Austria / Scheucher-Fleisch and others

IDENTIFIER
62010CJ0047 | ECLI:EU:C:2011:698 | C-47/10
LANGUAGE
English
ORIGIN
AUT
COURT
Court of Justice of the European Union
ADVOCATE GENERAL
Bot
AG OPINION
YES
REFERENCES MADE
23
REFERENCED
35
DOCUMENT TYPE
Judgment

Judgment



Case C-47/10 P

Republic of Austria

v

Scheucher-Fleisch GmbH and Others

(Appeal - State aid - Articles 87 EC and 88(2) and (3) EC - Regulation (EC) No 659/1999 - Decision not to raise any objections - Action for annulment - Conditions for admissibility - Pleas in law that may be relied upon in an action for annulment - Notion of ‘interested party’ - Statement of reasons for judgments - Burden of proof - Measures of organisation of procedure before the General Court - Articles 64 and 81 of the Rules of Procedure of the General Court)

Summary of the Judgment

  1. Actions for annulment - Natural or legal persons - Measures of direct and individual concern to them - Commission decision declaring State aid to be compatible with the common market without initiating the formal investigation procedure - Actions of interested parties within the meaning of Article 88(2) EC - Admissibility - Conditions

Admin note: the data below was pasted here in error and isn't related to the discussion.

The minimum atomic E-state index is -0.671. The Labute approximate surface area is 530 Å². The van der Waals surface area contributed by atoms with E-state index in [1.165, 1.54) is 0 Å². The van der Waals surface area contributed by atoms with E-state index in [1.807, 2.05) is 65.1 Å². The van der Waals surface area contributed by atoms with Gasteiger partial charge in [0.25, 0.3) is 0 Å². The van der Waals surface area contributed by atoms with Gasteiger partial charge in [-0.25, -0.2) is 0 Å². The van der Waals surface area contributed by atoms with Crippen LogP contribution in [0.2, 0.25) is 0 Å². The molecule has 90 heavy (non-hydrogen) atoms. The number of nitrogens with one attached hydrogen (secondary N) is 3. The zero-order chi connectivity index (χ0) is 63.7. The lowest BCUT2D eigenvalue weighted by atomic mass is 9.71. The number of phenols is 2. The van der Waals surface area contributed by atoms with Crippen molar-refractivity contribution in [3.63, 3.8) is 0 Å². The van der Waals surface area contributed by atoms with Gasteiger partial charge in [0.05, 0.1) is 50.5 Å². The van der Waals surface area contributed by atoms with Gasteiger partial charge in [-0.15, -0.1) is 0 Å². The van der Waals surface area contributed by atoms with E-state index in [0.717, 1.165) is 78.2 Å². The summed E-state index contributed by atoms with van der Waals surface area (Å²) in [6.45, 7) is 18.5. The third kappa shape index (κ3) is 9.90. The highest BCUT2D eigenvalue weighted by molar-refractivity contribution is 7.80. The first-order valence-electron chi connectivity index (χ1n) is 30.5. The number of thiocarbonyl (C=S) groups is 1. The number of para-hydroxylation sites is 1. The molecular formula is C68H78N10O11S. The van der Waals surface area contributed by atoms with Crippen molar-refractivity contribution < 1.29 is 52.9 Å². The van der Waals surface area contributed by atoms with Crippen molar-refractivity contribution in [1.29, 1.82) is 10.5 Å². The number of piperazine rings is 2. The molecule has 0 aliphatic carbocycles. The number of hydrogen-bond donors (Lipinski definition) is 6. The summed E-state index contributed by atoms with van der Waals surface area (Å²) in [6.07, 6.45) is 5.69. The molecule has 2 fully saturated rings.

(Arts 88(2) EC and 230, fourth para., EC; Council Regulation No 659/1999, Arts 1(h), 4(3), and 6(1))

  1. Actions for annulment - Natural or legal persons - Measures of direct and individual concern to them - Commission decision declaring State aid to be compatible with the common market without initiating the formal investigation procedure - Actions of interested parties within the meaning of Article 88(2) EC - Identification of the subject-matter of the action

(Arts 88(2) EC and 230, fourth para., EC; Rules of Procedure of the General Court, Art. 44(1)(c); Council Regulation No 659/1999, Arts 1(h), 4(3) and 6(1))

  1. Appeals - Grounds of appeal - Review by the Court of Justice of the assessment of the facts and evidence - Possible only where the clear sense of the evidence has been distorted

(Art. 225 EC; Statute of the Court of Justice, Art. 58, first para.)

  1. State aid - Planned aid - Examination by the Commission - Preliminary review and main review - Compatibility of the aid with the common market - Difficulties of assessment - Commission's duty to initiate the main review procedure

(Art. 88(2) and (3) EC)

  1. Actions for annulment - Natural or legal persons - Measures not of direct and individual concern to them - Absolute bar to proceeding

(Art. 230, fourth para., EC)

  1. Appeals - Grounds of appeal - Review by the Court of Justice of the assessment by the General Court of the need to supplement the information before it - Possible only where the clear sense of the evidence has been distorted